By Jessica Phelps, LPC
There you are, lying in bed, worrying again. It’s late and you’re tired, but your mind won’t stop racing. It’s getting worse. You notice that you’re worrying almost all of the time, even about small things. You tell yourself, “It’s fine. Stop worrying.” But it doesn’t help. What can you do to make it more manageable? Here are 5 techniques you can use to better manage your anxiety:
1) Breathing techniques
The way you breathe is important, especially when you’re feeling anxious. Deep, shallow breathing will raise your heart rate, making you feel more anxious. It is important to take deep breathes and visualize air reaching all the way down to your belly button, holding in each breath for a couple of seconds before slowly breathing out. Take at least three deep belly breaths to feel its calming effects.
2) Grounding Techniques
Many times, when experiencing anxiety, we are not present in the moment. We’re lost somewhere inside our head. Grounding techniques help bring you back to the moment.
One example is 5,4,3,2,1. When using this tool, focus on 5 things you can see, 4 things you can hear, 3 things you can touch, 2 things you can smell, and 1 thing you can taste.
3) Mindfulness Tools
Mindfulness tools are a combination of breathing and grounding techniques. They also help get you out of the worry and help you focus on the present. Some examples of mindfulness tools are focusing on your breathing or heartbeat, meditation, and progressive muscle relaxation (PMR). To perform PMR, you begin at the top of your head and focus on one set of muscles, such as the muscles around your eyes. Tighten for 3 seconds and release. Then you move to the next muscle group, like your cheeks, then down to your jaw muscles, working your way “progressively” down. Slowly move throughout all your muscles until you reach your feet. This tool helps calm and relax your body while also being present in the moment.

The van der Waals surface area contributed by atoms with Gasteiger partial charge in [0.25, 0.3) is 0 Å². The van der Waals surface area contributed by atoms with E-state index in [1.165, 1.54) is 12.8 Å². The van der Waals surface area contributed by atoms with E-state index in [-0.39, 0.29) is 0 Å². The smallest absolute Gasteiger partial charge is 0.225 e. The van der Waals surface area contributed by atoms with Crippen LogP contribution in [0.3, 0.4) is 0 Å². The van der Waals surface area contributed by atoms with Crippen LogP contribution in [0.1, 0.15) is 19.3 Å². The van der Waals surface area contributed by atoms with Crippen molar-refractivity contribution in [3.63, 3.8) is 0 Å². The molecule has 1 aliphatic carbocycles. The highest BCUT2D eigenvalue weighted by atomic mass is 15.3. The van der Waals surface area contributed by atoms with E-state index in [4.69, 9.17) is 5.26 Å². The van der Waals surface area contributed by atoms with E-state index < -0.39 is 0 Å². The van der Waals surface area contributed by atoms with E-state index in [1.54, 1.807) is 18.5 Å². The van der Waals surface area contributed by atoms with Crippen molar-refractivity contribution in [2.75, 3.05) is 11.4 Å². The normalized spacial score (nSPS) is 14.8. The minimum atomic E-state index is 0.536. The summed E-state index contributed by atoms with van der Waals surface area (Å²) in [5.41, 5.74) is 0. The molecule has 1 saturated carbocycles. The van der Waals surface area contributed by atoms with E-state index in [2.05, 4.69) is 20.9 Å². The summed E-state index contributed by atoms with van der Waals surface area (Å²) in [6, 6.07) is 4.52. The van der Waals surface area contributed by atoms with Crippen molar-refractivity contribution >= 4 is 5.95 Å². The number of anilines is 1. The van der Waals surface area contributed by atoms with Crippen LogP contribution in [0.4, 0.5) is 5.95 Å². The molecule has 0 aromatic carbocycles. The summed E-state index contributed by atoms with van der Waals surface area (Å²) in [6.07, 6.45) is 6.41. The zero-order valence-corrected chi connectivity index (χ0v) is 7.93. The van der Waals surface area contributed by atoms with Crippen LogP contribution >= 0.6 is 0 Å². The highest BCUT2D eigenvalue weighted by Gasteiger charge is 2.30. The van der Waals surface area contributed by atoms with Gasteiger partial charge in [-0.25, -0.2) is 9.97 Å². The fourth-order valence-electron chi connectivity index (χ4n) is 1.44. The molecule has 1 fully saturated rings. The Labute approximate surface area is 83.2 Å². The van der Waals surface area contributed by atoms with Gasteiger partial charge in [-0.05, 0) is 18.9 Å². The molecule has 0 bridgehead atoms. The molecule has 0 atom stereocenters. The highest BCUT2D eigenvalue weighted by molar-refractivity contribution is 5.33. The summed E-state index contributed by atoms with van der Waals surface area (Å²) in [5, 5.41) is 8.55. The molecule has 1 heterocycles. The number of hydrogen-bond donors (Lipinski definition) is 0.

4) Talk to a counselor
There are several reasons to experience anxiety. Some examples include Generalized Anxiety Disorder, Posttraumatic Stress Disorder, Obsessive Compulsive Disorder, and Social Anxiety to name a few. Counseling can help you learn more tools, as well as dive into the reasons why you’re experiencing anxiety in the first place.
Medication can be a scary step to take, but it can be very helpful while learning how to use new tools. Similar to breaking your leg, you could need crutches as your body heals. Medication can be “a crutch” to help you get a handle on your mental health symptoms.